- – Ensure all access gates or openings are closed when inside the lift basket or platform
- – Stand firmly on the floor of the bucket or platform
- – Never climb on or lean on the guardrails
- – Never use ladders or planks in working position while in the aerial lift bucket or platform
- – Never tie off to structures or poles while in the bucket
Always adhere to your company’s personal protective equipment (PPE) policies. This includes the proper use of safety harnesses, fall protection equipment, and other devices designed to protect you from falls from heights. Some aerial lifts and boom lifts pose serious hazards, simply because they’re so high. If you’re unsure about your specific role and have questions about aerial lift hazards, always keep an open line of communication with your boss, site supervisor, or safety coordinator.
Aerial Lift Hazard #3: Tip-Overs/Collapses
Tip-overs and collapses of the aerial lift are caused by improper traveling and handling of the lift. Sometimes they are caused by inadequate pre-start vehicle and mechanical inspections.
Tip-overs can result from:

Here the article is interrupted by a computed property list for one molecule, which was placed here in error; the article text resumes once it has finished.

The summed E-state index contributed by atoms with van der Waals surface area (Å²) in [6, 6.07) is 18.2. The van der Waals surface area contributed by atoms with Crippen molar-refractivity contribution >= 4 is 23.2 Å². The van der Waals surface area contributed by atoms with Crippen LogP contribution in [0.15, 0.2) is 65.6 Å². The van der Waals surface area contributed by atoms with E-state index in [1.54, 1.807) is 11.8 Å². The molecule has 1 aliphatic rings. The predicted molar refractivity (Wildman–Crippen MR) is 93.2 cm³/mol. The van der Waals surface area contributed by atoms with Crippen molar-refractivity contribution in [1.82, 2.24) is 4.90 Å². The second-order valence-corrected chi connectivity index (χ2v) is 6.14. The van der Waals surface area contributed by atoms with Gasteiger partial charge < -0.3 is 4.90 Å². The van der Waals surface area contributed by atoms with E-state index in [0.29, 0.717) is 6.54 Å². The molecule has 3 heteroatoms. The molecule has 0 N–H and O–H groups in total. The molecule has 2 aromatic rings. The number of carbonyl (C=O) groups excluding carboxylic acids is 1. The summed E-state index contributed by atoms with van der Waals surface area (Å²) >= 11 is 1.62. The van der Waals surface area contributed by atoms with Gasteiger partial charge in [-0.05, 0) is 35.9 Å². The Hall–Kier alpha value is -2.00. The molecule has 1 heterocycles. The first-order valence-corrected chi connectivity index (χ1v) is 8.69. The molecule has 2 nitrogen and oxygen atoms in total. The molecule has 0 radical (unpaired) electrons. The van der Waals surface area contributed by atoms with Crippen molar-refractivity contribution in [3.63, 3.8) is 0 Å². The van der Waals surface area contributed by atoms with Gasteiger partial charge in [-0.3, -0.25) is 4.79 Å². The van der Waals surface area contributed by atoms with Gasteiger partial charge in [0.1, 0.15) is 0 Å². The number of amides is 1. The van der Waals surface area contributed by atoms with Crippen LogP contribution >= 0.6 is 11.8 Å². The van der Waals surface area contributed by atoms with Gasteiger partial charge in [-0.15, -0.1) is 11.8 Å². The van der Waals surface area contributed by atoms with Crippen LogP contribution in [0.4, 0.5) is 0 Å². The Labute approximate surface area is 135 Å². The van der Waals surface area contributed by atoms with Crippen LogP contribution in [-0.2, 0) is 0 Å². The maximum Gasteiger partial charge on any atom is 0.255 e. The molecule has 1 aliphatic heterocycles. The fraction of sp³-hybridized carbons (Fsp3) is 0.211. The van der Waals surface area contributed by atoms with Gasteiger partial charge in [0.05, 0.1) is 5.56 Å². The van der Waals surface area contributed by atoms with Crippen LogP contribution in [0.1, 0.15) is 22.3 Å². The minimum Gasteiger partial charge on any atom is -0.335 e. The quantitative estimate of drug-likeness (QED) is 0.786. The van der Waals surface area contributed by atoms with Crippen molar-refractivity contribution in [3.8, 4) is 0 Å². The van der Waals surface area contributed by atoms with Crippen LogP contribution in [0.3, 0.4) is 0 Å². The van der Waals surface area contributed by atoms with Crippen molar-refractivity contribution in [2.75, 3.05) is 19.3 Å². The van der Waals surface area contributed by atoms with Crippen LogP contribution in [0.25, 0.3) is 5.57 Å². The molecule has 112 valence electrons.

- – An exceeded load capacity
- – Carrying too large of objects
- – Driving the lift with the platform raised
- – Exceeding the vertical and horizontal height limits
- – Operating the lift in severe weather conditions
Collapses may occur due to mechanical failures and can be prevented by workers completing thorough pre-operation inspections of the vehicle and lift to ensure all controls are working properly. To prevent tips overs and collapses, workers should not exceed manufacturer’s load capacity limits, never travel to a job site with the lift raised, never drive near holes or drop-offs, and never raise the platform on uneven or unstable surfaces, on sloped ground, or in windy weather.
A widely cited study from 2013 illustrated the importance of measures to avoid tip-overs. In this case, a Montana aerial lift worker was killed when his equipment fell over on its side. Despite the potential for numerous violations, OSHA only imposed one on the company, which was failure to report the accident within eight hours. Bottom line: aerial lift safety is a responsibility everyone shares. Employers, employees, and all personnel involved with workplace safety play a role. Aerial lift hazards – including tip-overs – are waiting to happen. It’s up to alert, properly trained employees to take the steps necessary to avoid injuries and fatalities in the first place.
Aerial Lift Hazard #4: Objects Falling from Lifts